Multimedia Journalist

Nichols Career Center welding students craft holiday signs

Nichols Career Center welding students are putting Christmas cheer to work with the school’s annual yard sign project.

Students will craft metal signs to raise funds for Special Olympics Missouri and the VA Clinic in Jefferson City, instructor Kenny Thomas said.

Nearly 30 students from the Jefferson City School District, Helias Catholic High School, the Cole R-1 (Russellville) School District and other sending schools work on the project about three times a week.

Nichols offers career and technical training to students at 12 area high schools.

Holiday pieces range from 40 inches to 3 feet tall with a variety of phrases such as “Joy,” “Noel” and “Merry Christmas” as well as a figure of the nativity scene. The group is also selling monogrammed door hangers and taking custom orders.

Signs are made from donated low-grade stainless steel and cut on a computerized plasma cutter the center purchased in 2017, Thomas said.

Designs are cut by the machine in less than five minutes, and the long stakes slide into the ground easily, he said.

“If you don’t like climbing on your roof putting Christmas lights on, pop these in the ground and they’re there,” Thomas said.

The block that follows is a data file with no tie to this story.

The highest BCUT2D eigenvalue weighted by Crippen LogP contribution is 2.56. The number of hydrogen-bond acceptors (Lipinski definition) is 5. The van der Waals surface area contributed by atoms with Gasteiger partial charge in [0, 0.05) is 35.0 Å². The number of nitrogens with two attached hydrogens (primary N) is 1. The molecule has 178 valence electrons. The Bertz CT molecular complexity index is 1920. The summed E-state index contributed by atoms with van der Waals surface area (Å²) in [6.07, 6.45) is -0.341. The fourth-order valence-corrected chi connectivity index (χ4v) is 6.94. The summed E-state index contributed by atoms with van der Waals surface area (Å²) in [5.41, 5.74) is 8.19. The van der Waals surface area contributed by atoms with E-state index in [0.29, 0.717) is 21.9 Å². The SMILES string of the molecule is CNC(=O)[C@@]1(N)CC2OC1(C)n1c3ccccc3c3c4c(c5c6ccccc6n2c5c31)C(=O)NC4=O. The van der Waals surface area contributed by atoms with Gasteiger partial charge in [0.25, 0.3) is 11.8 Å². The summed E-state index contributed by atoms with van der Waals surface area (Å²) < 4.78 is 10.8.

Prices range from $25-$150. The group will stop taking orders Dec. 12.

Sales from 2017 and 2018 raised a total of $8,000 for local charities including The Salvation Army and Toys for Tots, Thomas said. This year, the goal is to land between $3,500-$4,500.

A small portion of the holiday sign sales go toward taking the students to welding competitions around the state.

The project teaches the students to give back, Thomas said.

“I like giving back because I got a talent,” he said. “I was blessed with a talent of welding and knowledge. In return, I try to teach my kids: Always give back the extra that you have been given.”

Before the holiday break, Helias senior Beau Winge cut a 36-inch three-piece nativity scene. The plasma cutter took about one minute to cut Joseph’s image.

Winge is training other students to use the machine.

“I like the fact that we’re working for the community doing the charitable stuff,” Winge said. “My neighbors have the Christmas signs in their yard. I like seeing my work out around town and knowing that I did it, that we did it as a class.”

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